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Injuries have left the Washington Nationals’ rotation shaky looking toward the second half

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Questions persist about and after All-Star Max Scherzer.

MLB: Washington Nationals at San Francisco Giants
Washington Nationals’ manager Davey Martinez will have plenty of pitching decisions to make for the second half of the season. The Nats’ rotation is shakier than it has bneen at the midpoint of any season in the past nine.
John Hefti-USA TODAY Sports

Injured, tired, and losing is not what Washington Nationals fans want their team to be heading into the All-Star break, but that seems to be the condition of the team we’re getting just past the midway mark of the 2021 season.

The “injury rat” that Max Schrezer called out last week seems to be the healthiest creature in the Washington clubhouse, having gnawed through the team’s rotation, bullpen, and batting order for the first two weeks in July. The players aren’t seriously injured, it seems, but all the momentum the team built in its red-hot June is now gone.

“It’s been a weird year,” shortstop Trea Turner said after Saturday’s 10-4 loss in San Francisco. “I think we started off pretty bad and we were fairly healthy for the most part, and we started to kind of climb out of that and started to play pretty good baseball, and then we got hit with a lot of injuries, so we’re having to kind of having to climb out of another hole.”

Even if the Nats do close out the first half with a win Sunday, they will be no better than tied for third place in the National League East and still closer in the standings to the last-place Miami Marlins than the first-place New York Mets.

The status of the starting pitching, which was supposed to be the team’s strength this season, is shakier than it has been at the midpoint of any year since the team’s first winning season and playoff appearance in 2012. Injuries have also devastated the bullpen to the point where only two leads have been safe in the past 10 games.

And no pitching staff will be its best when the team’s top two catchers are both injured.

So where does the Nats’ starting staff stand at the break, and how did we get here?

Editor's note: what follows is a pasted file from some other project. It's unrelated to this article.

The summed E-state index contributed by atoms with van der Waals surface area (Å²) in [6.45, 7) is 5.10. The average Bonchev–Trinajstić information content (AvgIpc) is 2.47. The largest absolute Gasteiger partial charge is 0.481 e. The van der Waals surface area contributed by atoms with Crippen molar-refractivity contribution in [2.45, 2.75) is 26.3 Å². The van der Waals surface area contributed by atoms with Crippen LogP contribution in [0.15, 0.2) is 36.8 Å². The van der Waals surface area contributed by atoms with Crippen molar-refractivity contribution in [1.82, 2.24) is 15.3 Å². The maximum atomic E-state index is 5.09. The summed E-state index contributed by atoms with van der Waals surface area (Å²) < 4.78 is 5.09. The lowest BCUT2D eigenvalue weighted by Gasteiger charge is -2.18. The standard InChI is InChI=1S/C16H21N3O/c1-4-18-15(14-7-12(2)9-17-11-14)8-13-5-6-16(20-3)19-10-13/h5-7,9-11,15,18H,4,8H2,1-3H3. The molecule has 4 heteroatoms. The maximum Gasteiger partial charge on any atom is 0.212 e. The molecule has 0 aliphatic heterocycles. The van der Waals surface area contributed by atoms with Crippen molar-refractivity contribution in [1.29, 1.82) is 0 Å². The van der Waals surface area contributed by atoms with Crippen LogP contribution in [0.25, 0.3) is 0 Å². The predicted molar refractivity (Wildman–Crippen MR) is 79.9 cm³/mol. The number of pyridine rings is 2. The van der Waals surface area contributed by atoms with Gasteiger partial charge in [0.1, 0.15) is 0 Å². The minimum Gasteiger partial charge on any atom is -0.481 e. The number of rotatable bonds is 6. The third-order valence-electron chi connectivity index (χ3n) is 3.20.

Scherzer is an All-Star and might even start this year’s Midsummer Classic in Denver. At 7-4 with a 2.66 ERA and 139 strikeouts, he deserves the honor and all the accolades that come with it. But what Nats fans are really hoping is that Scherzer pitches well in the All-Star game and comes back ready to pick up his game for the second half of the season.

Scherzer’s fourth-inning meltdown Friday in San Diego gave him as many earned runs so far in July as he had during the entire month of May, when he was 3-2 with a 1.83 ERA. He will need to progress from this point because what comes after him in the rotation is unclear.

Who will follow Scherzer? Good question.

With Joe Ross joining Stephen Strasburg on the Injured List, that leaves Patrick Corbin, Jon Lester, and Erick Fedde healthy and available.

The Nats’ ace says any of his teammates could make the difference in the second half.

“They’ve stepped up and had some really, really big games for us, and it’s really great to see those guys, really pitching well. And that’s even the reason we can even talk about still being in this race,” Scherzer said before Saturday’s game.

Corbin’s six wins are second to Scherzer’s seven, so we’ll pencil him in there. It might also be prudent to point out that his seven earned runs in July are second to Scherzer’s eight. He has also easily given up the most earned runs in the Nats’ rotation at 56 and the most homers with 18.